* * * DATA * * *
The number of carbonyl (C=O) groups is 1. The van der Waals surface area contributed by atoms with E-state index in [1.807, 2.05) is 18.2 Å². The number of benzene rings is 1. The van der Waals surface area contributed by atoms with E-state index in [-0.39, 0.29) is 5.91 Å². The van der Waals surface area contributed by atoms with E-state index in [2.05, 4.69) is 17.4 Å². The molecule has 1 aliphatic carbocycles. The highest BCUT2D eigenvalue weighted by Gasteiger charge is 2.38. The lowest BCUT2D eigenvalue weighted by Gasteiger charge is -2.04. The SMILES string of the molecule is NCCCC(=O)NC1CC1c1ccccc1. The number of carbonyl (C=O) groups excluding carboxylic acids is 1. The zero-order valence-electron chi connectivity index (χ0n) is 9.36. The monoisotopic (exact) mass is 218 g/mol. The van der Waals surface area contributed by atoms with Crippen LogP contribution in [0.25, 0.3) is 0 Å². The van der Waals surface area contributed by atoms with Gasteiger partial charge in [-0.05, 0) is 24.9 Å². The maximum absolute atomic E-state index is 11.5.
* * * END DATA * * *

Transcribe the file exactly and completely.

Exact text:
The number of carbonyl (C=O) groups is 1. The van der Waals surface area contributed by atoms with E-state index in [1.807, 2.05) is 18.2 Å². The number of benzene rings is 1. The van der Waals surface area contributed by atoms with E-state index in [-0.39, 0.29) is 5.91 Å². The van der Waals surface area contributed by atoms with E-state index in [2.05, 4.69) is 17.4 Å². The molecule has 1 aliphatic carbocycles. The highest BCUT2D eigenvalue weighted by Gasteiger charge is 2.38. The lowest BCUT2D eigenvalue weighted by Gasteiger charge is -2.04. The SMILES string of the molecule is NCCCC(=O)NC1CC1c1ccccc1. The number of carbonyl (C=O) groups excluding carboxylic acids is 1. The zero-order valence-electron chi connectivity index (χ0n) is 9.36. The monoisotopic (exact) mass is 218 g/mol. The van der Waals surface area contributed by atoms with Crippen LogP contribution in [0.25, 0.3) is 0 Å². The van der Waals surface area contributed by atoms with Gasteiger partial charge in [-0.05, 0) is 24.9 Å². The maximum absolute atomic E-state index is 11.5.